In October 2021, banking regulator APRA (Australian Prudential) announced a tightening of its serviceability tests for home loans.
The minimumbuffer on home loan applications has been increased from 2.5% to 3%. The result is that obtaining a mortgage will become more difficult for some borrowers, with the maximum borrowing capacity for most prospective mortgagees reducing by 5%.
in response to APRA’s concerns that too many new mortgage holders (one in five) have borrowed more than six times their pre-tax income in the last few years. This is both a driver of and due to residential real estate values in many areas skyrocketing by more than 20% in the previous year (and minimizing affordability for many people), despite the , as well as historically low-interest rates.
The regulator is increasingly concerned about the ability of mortgage holders to repay their loans if and whenrise over the life of the loan. represents unprecedented inherent credit risks for many borrowers who have extended themselves to the hilt.
The announcement came on the back of interest rate rises by theof New Zealand and similar moves in Norway and South Korea. At the current rate of debt, some borrowers will struggle to maintain their repayments. As the world recovers from the lows of the pandemic, interest rates are bound to .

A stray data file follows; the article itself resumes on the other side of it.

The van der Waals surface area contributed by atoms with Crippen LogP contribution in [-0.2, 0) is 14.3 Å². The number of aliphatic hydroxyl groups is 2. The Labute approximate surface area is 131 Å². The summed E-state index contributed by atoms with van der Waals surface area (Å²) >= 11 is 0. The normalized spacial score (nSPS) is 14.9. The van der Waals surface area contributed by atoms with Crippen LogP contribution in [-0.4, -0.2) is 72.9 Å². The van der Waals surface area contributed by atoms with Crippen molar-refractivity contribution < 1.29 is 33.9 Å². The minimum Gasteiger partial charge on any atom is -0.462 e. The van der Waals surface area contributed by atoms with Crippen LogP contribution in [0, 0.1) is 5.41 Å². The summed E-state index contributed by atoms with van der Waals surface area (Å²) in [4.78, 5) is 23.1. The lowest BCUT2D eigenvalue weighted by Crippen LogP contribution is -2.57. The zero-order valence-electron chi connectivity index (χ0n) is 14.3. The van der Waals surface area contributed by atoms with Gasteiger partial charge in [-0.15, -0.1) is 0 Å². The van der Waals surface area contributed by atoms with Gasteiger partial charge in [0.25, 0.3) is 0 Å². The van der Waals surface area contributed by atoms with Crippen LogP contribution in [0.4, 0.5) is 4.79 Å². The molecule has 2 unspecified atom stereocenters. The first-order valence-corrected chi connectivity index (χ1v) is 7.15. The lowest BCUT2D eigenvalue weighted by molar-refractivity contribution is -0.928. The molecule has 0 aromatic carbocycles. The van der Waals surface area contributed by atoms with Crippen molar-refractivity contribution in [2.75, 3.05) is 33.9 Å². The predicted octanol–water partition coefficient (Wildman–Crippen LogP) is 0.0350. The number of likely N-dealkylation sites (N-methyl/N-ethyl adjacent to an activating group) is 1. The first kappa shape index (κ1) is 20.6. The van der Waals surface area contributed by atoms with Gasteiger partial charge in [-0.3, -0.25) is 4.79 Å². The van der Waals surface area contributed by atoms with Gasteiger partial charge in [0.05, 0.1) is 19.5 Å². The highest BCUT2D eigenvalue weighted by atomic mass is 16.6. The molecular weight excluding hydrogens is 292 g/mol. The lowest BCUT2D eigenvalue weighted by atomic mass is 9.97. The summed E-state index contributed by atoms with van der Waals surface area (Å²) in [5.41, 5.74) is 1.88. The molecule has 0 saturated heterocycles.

What Does This Mean for Borrowers?
Banks and other lending institutions mustborrowers’ ability to repay their mortgages. APRA has stated that all lenders (authorized deposit-taking institutions) with a buffer of at least three percentage points above the current loan interest rate.
This buffer is deemed an essential contingency plan to accommodate interest rate rises and unforeseento maintain minimum repayments.
From November 2021, banksand ensure any new borrower can afford their proposed mortgage repayments if interest rates rise 3% above their current rate. Those deemed unable to service such an increase will see their denied.
APRA anticipates these new regulations will impact investors much more than first-home, who tend to borrow more at higher leverage levels. The buffer will also be applied to their existing debts.
While it may sound scary for borrowers, this move by APRA is not all doom and gloom. Consider that beforein early 2020, the assessment rate was close to 4% over the advertised rate. The abovementioned changes take the assessment rate to 3% – so borrowers are still in a better position than pre-COVID.
Work With an Experienced Mortgage Advisor
The home of your dreams need not be a pipe dream. Work with a reputable local mortgage advisor to access the best current home loan advice and application outcomes. An experienced mortgage broker has the expertise, insight, and industry connections to understand your home ownership orand pair you with suitable home loan product options from a vast pool of traditional and non-traditional lenders.